November 20, 2019

‘Simplexity’ explains the methods to the madness

A handshake might seem to be a simple, even thoughtless social exchange. But behind the meeting of hands are a lot of neural firings, tactile feedback, control of muscles, depth perception; it’s a ritual that grows out of a long tradition of greetings and social cues.

In his thought-provoking new book, “Simplexity: Why Simple Things Become Complex (and How Complex Things Can Be Made Simple)” (Hyperion), Jeffrey Kluger, Time magazine senior editor and writer, refracts perceptions of how the world works — and how to make things better — through the prism of complexity science.

As he explained in an interview, people tend to mistake size for complexity and subtlety for simplicity and often miss seeing the extraordinary in the ordinary. He reports in part on the pioneering work of the Santa Fe Institute, a think tank and research center dedicated to the study of complexity led by Nobel Prize-winning physicist Murray Gell-Mann.

Kluger’s literary agent helped him coin the book’s title, an apt new word for the overlap and interface between simplicity and complexity. They later learned that the name has also been used by companies.

“Simplexity” joins a growing genre of nonfiction books that bridge science, psychology and economics to look at the science of decision making that make economics sexy, as a Time magazine correspondent has said. Also dubbed chic-onomics, the titles include Dan Ariely’s “Predictably Irrational,” Malcolm Gladwell’s “The Tipping Point” and “Blink,” and Stephen Dubner’s and Stephen Levitt’s “Freakonomics.”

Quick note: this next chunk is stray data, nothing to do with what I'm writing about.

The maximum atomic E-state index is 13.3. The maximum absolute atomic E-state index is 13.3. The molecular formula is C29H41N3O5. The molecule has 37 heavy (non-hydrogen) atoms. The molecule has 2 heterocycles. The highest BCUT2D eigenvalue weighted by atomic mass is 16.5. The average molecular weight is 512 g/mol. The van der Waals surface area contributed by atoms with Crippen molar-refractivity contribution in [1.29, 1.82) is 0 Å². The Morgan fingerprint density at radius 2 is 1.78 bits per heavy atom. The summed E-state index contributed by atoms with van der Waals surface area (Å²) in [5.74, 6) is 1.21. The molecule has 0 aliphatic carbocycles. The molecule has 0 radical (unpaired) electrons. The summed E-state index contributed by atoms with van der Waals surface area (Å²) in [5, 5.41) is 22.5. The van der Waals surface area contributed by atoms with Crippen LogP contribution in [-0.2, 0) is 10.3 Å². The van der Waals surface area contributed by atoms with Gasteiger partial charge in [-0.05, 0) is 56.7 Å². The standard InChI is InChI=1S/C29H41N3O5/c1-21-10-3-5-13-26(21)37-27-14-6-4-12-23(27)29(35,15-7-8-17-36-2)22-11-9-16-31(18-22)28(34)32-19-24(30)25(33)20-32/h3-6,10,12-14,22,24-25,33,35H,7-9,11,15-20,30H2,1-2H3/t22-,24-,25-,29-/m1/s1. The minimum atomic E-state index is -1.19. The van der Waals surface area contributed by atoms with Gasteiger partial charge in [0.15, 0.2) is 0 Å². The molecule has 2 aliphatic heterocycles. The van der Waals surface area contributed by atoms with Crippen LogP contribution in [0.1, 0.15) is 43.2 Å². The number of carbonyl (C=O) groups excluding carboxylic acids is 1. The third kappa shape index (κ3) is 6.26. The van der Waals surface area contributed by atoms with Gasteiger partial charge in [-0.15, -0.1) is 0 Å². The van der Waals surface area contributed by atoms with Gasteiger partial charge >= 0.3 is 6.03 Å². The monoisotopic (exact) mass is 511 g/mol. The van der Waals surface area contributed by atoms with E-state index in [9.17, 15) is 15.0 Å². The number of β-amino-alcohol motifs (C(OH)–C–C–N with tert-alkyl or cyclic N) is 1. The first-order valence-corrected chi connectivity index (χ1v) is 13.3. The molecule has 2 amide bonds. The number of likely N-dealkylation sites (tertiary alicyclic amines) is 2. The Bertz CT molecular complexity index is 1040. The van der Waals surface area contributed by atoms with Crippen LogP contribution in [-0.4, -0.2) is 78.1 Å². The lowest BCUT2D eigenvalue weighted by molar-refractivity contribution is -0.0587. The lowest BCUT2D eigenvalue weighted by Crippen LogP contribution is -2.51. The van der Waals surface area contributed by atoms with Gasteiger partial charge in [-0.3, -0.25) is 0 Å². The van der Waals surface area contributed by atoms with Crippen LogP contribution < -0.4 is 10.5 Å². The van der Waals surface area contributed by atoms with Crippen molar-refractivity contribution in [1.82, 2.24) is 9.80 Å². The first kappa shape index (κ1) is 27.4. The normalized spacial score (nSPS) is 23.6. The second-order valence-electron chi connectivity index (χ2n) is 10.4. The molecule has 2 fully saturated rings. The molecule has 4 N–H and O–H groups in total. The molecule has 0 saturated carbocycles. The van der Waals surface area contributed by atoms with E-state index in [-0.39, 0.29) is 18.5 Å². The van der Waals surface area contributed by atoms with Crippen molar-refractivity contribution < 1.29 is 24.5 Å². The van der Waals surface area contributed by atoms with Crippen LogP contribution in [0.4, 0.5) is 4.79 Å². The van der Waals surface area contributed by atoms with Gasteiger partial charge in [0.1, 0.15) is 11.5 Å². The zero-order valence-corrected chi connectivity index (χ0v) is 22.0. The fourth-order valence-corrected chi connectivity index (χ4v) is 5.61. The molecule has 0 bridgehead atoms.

The inspiration for this book came several years ago, when the author was staring at a fish tank in his apartment. As he writes in the book’s prologue, “We grow hushed at, say, a star, and we shrug at, say, a guppy. And why not? A guppy is cheap, fungible, eminently disposable, a barely conscious clump of proteins that coalesce into a bigger clump.”

For Kluger, the guppy is where the magic lies. It’s a “symphony of systems — circulatory, skeletal, optical, neurological, hematological, metabolic, auditory, respiratory, olfactory, enzymatic, reproductive, biomechanical, behavioral, social. Its systems are assembled from cells; its cells have subsystems; the subsystems have subsystems.”

Similarly, as he explains, a house plant may be more complex than a manufacturing plant.

Writing “Simplexity” changed the way Kluger looks at just about everything. Many of the chapters grew out of issues he covered for Time, including language acquisition, emergency evacuation and health care. He also writes here about the arts, the stock market and the onset of wars. As a writer, he’s particularly skilled in making complex ideas accessible.

Kluger explains that a generation ago, chaos theory was a paradigm-shifting hypothesis about the power of disorder. He believes that a new understanding of how things that are complex are actually simple and vice versa is similarly causing a shift in scientific thinking.